tter. Colonization act of 1825. Indian irruption of 1832-88. remonstrances. solemn Declaration of the Consultation. Houston's treaty with Indians. its Nullity. Houston's failure to get it ratified. his relations with the Indians. bad faith Houston's failure to get it ratified. his relations with the Indians. bad faith of the Indians. their conduct in the Revolution. kept down by the presence of United States forces. Yoakum's testimony. secret alliance with Mexico. continued hostilities. plan for a General revolt of the Indians. their butcheries. General Jill not go back. In August, 1839, the new capital was laid out; in September the government offices were removed from Houston; on the 1st of October the officers of government resumed their duties, as directed by law, with very little inconveniennston had in February, 1838, arranged the preliminaries of a treaty with them, and in May they had come into the town of Houston, under protection of a white flag, at the President's invitation, had made a treaty and received presents. Nevertheless
ith General Houston. its adjustment. Arcadian dreams, a letter. resigns Secretaryship of War. visits United States. friends try to make him a candidate for the presidency. Houston elected President. renewal of Mexican invasions. Vasquez captures San Antonio. volunteers assemble to retaliate. disbanded by the President. agents sent to the United States by Houston. his proclamation stigmatizing General Johnston. General Johnston's counter-address. the President's Evasive reply. Houston's do-nothing policy. another Mexican invasion. Woll enters San Antonio and captures the court and bar. bill passed by Congress for the public defense, killed by the President's pocket Veto. massacre of Dawson's force. General Johnston urged to become a candidate for the presidency. his prophetic reply. history of annexation schemes. Texas enters the American Union. marriage to Miss Eliza Griffin. description of China Grove plantation. purchase. consequent embarrassments. Genera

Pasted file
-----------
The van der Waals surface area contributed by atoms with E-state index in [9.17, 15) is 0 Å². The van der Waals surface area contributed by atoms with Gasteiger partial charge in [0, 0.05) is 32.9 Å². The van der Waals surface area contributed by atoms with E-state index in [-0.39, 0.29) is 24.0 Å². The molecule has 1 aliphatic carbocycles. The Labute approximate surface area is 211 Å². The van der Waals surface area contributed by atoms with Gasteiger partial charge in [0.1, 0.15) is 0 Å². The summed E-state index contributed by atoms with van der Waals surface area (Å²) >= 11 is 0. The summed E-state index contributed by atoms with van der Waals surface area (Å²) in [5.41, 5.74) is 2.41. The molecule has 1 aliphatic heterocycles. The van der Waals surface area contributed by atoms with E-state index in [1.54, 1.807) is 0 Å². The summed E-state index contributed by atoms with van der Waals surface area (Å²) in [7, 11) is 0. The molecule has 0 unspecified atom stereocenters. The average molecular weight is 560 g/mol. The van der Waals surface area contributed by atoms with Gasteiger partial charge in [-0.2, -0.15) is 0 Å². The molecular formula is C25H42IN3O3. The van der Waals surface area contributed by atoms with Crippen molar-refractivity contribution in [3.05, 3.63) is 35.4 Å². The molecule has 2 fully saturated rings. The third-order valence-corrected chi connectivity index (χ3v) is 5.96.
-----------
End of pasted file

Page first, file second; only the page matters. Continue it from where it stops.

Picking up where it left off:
wed. His loss was four killed and ten wounded, all from Terry's regiment except two slightly wounded in Marmaduke's battalion. The Federal loss was ten killed, twenty-two wounded, and eight prisoners. The Texan Rangers had been allowed, at their own request, to report to General Johnston. Terry was his personal friend. They had since been very actively and usefully employed on this front; but in this, their first engagement, they had the misfortune to lose their colonel. They left Houston 1,160 strong, and were augmented during their term of service by 500 recruits; they shared in more than one hundred engagements from first to last ; and finally surrendered, at the close of the war, 244 men in all, with but one deserter during that time! This is a noble record; but their fame was dearly bought with the blood of most of these peerless horsemen, who, following the example of their chivalric leader, rode gayly and dauntlessly down to death. In the second week in October a
rave. From Shiloh to New Orleans. sepulture and public sorrow. General Beauregard's order. President Davis's message. Confederate Congress. Legislature of Texas. honors at New Orleans and Galveston. official Brutality. honors at Houston, Austin, and New Orleans. When it was found that General Johnston was dead, General Preston conveyed his body from the field to the headquarters of the night before, and left it in charge of Captain Wickham and Major John W. Throckmorton. He they may be visited. They will be moved by the pall-bearers and committee tomorrow morning, Saturday, 26th instant, at ten o'clock A. M., from their present resting-place on Central Wharf to the depot, thence to be conveyed by special train to Houston. The friends of the family are invited to attend their removal. This was carried unanimously. While these conferences were going on, Major McKnight says, in his letter to the New Orleans Times: During the conference up-town, thousan